On one hand, each person on the team identified deep systemic issues to be navigated including, corruption of leadership and rampant inequities in education, healthcare, and housing. And, of course, we were in the town where Freddie Gray was murdered followed by days of protest. Everyone could identify a need for deep change, and the urgency to make that change was palpable. And actually, Baltimore is in the midst of change, and folks felt urgently that we couldn’t miss the opportunity of this moment.
This sense of urgency could not be separated from the obvious and abiding love of the city and its people. In fact, the folks who talked about making change seemed to be the most in love with the city, whether they were Baltimore born and raised or not. It was actually love that was underlying this desire for change.
I think this can be unique in organizing/activist communities: this urgent desire for change born out of great love. While we who see what’s “wrong” can often seem negative, many times it is because we know there is so much good that is being unrealized. It’s because of our love of people and place that we simply cannot tolerate change coming slowly or “more talk” instead of action.
But to be clear, it doesn’t always feel soft, this love-fueled urgency. Often it feels fierce and prickly and cranky and full of dark humor.
And so, as hosts, we stepped into three days of love and urgency. We walked in with a fierceness in our commitment to action and a unyielding belief there was love in the room.
I want to share four places in the training where this curious mix of love and urgency was present, and how we worked with it explicitly.
As one of our very first activities, Allen led us into circle. He began by greeting us with “Great Rising!” It felt different than “Good Morning” and you could feel people respond to even this small shift away from business as usual. And then Allen began “Great Rising” as a call and response. And he continued to call out to us “Great Rising” and expect a response well past what most folks were used to. There were nervous giggles. Some folks stopped. And Allen continued to call out to us, and we (most of us) continued to respond. On the other side, we were all responding and beginning to sink into the realization that we were beginning something important here that needed to be marked. Allen was making sure we attended with reverence (love) to the work ahead of us as we were anxious to get it going (urgency). It was amazing to feel the shift in the room.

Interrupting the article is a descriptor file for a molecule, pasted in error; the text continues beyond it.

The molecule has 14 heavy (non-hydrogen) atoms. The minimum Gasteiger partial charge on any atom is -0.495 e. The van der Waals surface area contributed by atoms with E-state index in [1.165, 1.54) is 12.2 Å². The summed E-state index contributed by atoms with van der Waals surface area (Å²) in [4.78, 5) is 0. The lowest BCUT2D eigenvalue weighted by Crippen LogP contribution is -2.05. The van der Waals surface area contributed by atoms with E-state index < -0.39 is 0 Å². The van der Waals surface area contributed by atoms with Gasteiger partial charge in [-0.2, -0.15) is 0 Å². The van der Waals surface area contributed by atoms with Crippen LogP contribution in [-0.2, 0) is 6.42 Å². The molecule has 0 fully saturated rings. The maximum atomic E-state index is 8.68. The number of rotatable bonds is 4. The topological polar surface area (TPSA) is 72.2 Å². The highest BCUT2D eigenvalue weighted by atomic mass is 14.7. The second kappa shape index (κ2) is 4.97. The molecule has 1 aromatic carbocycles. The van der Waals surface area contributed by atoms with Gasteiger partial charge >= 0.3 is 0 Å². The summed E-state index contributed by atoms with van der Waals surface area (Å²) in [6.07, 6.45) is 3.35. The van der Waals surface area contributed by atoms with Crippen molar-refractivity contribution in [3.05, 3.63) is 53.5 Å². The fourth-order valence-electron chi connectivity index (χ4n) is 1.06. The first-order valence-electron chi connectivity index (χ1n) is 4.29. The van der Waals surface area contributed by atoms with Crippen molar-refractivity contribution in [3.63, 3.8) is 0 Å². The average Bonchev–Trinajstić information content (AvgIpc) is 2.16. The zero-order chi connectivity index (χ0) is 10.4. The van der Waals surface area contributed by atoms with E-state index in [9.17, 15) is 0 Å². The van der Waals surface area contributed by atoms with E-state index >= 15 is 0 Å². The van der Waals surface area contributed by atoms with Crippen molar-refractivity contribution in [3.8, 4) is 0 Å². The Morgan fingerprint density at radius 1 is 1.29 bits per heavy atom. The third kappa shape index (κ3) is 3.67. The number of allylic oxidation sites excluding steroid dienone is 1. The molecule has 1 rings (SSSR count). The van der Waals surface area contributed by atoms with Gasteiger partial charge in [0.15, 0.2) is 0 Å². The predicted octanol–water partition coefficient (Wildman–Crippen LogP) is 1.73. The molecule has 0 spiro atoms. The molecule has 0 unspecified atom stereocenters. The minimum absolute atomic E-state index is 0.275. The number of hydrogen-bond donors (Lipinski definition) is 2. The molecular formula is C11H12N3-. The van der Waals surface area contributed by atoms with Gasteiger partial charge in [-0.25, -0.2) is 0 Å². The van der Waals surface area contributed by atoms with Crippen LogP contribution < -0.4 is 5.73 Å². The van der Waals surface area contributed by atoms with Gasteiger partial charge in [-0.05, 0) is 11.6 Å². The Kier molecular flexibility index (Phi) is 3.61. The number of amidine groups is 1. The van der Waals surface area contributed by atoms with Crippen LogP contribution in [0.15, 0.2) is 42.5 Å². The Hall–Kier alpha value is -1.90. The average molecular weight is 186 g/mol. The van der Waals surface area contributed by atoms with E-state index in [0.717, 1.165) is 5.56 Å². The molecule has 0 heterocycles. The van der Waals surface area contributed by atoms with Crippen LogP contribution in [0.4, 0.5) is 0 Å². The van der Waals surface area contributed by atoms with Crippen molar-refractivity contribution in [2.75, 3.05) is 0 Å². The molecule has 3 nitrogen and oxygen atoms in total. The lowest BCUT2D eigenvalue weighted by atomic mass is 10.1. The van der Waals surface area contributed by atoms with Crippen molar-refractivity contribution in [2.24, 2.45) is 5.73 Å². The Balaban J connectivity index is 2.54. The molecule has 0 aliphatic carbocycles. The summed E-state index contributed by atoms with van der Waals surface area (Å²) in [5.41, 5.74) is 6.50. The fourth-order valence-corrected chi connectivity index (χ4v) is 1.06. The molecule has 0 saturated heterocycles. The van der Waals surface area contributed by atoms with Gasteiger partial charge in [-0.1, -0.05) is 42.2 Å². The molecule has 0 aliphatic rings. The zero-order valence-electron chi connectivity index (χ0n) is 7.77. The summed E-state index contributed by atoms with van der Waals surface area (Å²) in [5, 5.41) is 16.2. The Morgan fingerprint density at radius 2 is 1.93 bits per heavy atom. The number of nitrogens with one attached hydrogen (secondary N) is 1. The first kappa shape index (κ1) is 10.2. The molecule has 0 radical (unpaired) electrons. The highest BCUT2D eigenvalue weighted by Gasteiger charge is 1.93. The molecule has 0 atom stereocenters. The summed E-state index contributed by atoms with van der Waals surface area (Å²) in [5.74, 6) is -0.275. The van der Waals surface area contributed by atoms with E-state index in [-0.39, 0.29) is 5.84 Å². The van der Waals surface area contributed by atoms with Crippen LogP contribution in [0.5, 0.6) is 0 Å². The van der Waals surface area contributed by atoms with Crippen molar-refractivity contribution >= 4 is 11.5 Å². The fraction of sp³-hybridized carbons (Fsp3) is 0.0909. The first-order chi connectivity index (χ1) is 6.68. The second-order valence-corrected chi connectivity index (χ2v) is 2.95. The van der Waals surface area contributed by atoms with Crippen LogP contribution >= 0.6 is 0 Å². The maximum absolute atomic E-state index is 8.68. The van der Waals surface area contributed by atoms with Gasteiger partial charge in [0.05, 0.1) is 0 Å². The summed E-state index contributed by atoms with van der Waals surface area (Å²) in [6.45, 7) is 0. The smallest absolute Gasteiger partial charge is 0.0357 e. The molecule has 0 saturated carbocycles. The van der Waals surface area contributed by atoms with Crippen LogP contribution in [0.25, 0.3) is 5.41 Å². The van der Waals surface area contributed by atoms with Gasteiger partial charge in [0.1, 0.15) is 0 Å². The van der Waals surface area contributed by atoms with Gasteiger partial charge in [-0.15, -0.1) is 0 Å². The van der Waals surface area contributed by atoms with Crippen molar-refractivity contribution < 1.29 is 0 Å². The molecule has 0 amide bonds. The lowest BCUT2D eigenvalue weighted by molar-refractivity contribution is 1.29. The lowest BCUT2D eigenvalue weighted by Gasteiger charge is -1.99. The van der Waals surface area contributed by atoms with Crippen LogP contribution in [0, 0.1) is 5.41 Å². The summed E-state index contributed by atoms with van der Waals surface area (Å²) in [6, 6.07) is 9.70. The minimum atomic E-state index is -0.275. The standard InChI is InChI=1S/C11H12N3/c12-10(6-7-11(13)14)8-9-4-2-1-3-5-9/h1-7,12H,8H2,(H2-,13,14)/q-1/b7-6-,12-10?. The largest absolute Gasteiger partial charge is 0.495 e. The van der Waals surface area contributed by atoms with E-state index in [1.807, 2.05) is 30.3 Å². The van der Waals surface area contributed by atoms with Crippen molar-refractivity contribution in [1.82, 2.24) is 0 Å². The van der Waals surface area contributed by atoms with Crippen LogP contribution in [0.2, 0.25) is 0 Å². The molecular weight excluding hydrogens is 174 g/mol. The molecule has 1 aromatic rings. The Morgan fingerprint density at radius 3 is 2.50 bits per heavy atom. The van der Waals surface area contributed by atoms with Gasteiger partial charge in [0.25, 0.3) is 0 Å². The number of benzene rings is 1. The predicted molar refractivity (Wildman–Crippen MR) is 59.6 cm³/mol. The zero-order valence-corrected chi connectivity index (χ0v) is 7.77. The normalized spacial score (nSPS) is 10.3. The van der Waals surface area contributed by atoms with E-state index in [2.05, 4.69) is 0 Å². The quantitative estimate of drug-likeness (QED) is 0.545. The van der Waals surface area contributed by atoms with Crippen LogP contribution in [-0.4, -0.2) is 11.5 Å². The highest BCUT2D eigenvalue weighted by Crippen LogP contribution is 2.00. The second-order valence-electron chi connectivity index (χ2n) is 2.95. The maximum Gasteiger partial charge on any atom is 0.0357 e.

On the second day, Kelly did a teach on the Four-Fold Practice. It’s one of my favorite teaches to watch her do because she brings it with such accessibility. She’s just so clear that if we want to make change in the world (urgency) we have to attend to ourselves and our relationships (love). Her teach led into a brilliant discussion as a participant asked, “I feel like I understand what you mean when you say ‘being present’, but what does it really mean? What does it look like?”
I answered a bit and shared about my practices of running, meditation, and being in nature, and people nodded kindly in response. But then Kelly brought it to life when she shared that sometimes she really just needs to listen to really loud punk rock music to get herself centered.
Ah! People could then find themselves there. They could soften out of “it should look like this” and find their own way.
Kelly’s assertion was that you have to do something (urgency) to bring yourself present but how you do that must work for you and reflect your own knowledge and care of yourself (love).
Even when love looks like really loud punk rock music!
Also on the second day, we did a Reflective Listening exercise that asks folks to share stories of courage. Because we knew we were asking folks whose careers were about stepping forward and advocating, we knew we needed to ask them to share their stories that were not only about their actions in making needed change (urgency) but also required them to speak differently about something they cared deeply about (love).
Here Bronagh stepped in and gave a really beautiful invitation to the group. She asked us to name when our stepping forward with courage required real vulnerability and risk. She urged us all to tell a story of depth and care as well as action.
Several folks mentioned that this reflective listening process was the point in the training where they began to “get it” or feel connected to what we were doing together. It was a real life example of inviting both love and urgency into the room as we shared stories of ourselves.
On our final day, we were firmly in the space of love but we couldn’t forget the urgent issues that we would be facing as we left the gathering. As a team, we decided to do a simple, practical teach on meeting design and allow folks to design their very next meeting together.
The teach was fine, but I had come into the training sick and after 3 days of nonstop talking and interaction, I was feeling pretty bad. I was coughing throughout the teach and losing my voice and just kind of struggling through it because it was what needed to get done. (urgency)
And of course, love and care came in at that point. Several participants - in that moment - offered me tea and cough drops (and some other “medicinal” products - 😊) . But more importantly, this moment of folks stopping a moment that was all about practical action to show complete generosity allowed me to reflect back to them how very well cared for I had been throughout the three days. I took a moment just to thank the group for the amount of care, concern, and love I had received throughout our time together. I think - in that moment - I mirrored back to them their love and that was important before we got into the work of “what’s next”. We could hold the love in the room with the urgency of getting good shit done together.
And so we did.
Thank you so much, Baltimore!